If your language runtime has a bug instead, it's much more likely to be a very indirect one, because now not only do you likely have to cause a specific behavior in the program itself, but that behavior has to trip up the runtime in a way that causes that bug to lead to something bad.

    Yeah and? Has that stopped all the exploits of the Flash runtime and the Sun/Oracle JVM? Nope. In fact, those two are among the most exploited pieces of userspace software on the OS.

  • by jeffmeden (135043) on Tuesday April 15, 2014 @01:30PM (#46758737) Homepage Journal

    It's a fork specifically for OpenBSD. Why would they keep support for other OSes?

    You only fork when you want to put distance between the original; there is nothing stopping them from making changes/"improvements" to the original OpenSSL project except for scope constraint (i.e. if they just want OpenBSD to be secure) or ego. Either one stinks of selfishness. I cant criticize them directly since they are still doing all of their work for "free" and are publishing it freely, but it has to be pointed out that they are choosing the greater of two evils.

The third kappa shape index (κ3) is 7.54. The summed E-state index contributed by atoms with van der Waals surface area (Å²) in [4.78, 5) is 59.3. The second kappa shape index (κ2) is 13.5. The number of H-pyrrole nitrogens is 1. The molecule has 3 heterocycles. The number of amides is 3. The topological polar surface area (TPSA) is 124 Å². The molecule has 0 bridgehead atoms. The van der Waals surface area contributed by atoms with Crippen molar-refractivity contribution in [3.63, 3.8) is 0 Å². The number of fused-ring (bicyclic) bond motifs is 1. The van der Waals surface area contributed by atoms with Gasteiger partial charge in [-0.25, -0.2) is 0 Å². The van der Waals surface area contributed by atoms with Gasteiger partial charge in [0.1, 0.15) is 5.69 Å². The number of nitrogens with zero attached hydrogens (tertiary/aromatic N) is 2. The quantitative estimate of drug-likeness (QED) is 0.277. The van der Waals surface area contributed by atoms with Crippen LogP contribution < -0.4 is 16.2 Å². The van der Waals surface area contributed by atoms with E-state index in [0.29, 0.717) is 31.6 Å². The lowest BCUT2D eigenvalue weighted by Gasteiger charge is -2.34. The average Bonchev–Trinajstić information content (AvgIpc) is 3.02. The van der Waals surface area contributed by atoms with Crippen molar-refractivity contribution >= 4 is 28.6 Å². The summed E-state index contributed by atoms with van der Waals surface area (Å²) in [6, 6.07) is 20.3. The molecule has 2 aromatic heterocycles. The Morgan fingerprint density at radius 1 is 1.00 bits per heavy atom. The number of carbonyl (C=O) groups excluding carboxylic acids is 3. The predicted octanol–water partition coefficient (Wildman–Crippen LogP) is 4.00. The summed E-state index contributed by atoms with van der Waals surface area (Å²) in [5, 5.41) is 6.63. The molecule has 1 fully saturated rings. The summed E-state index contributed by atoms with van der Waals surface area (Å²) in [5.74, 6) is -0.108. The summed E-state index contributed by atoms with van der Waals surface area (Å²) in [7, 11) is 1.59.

• by serviscope_minor (664417) on Tuesday April 15, 2014 @02:11PM (#46759243) Journal

    they are choosing the greater of two evils.

    No.

    Eventually supporting too many screwy and ancient systems starts to cause just so many problems that it is really, really hard to write solid, well tested, clear code. The heartbleed bug was exactly a result of this. Because of supporting so many screwy platforms, they couldn't even rely on having malloc() work well. That means they had their own malloc implementation working from internal memory pools. Had they not, they would have benefited from the modern mmap() based implementations and you'd have got a segfault rather than a dump of the process memory.

    Supporting especially really old systems means having reimplementations of things which ought to be outside the scope of OpenSSL. Then you have to decide whether to always use the reimplementation or switch on demand between the custom one and the system one and whether or not to have some sort of quirk/bug correction.

    This sort of stuff starts to add up and lead to a maintainance nightmare.

    What OpenBSD are doing: throwing out all the accumulated crud and keeping the good parts is a fine way to proceed. It will almost certainly be portable to the other BSDs, OSX and Linux since they provide similar low level facilities. I doubt a port back to Windows would be hard because modern windows provides enough sane facilities that it's generally not too bad for heavily algorithmic code like this.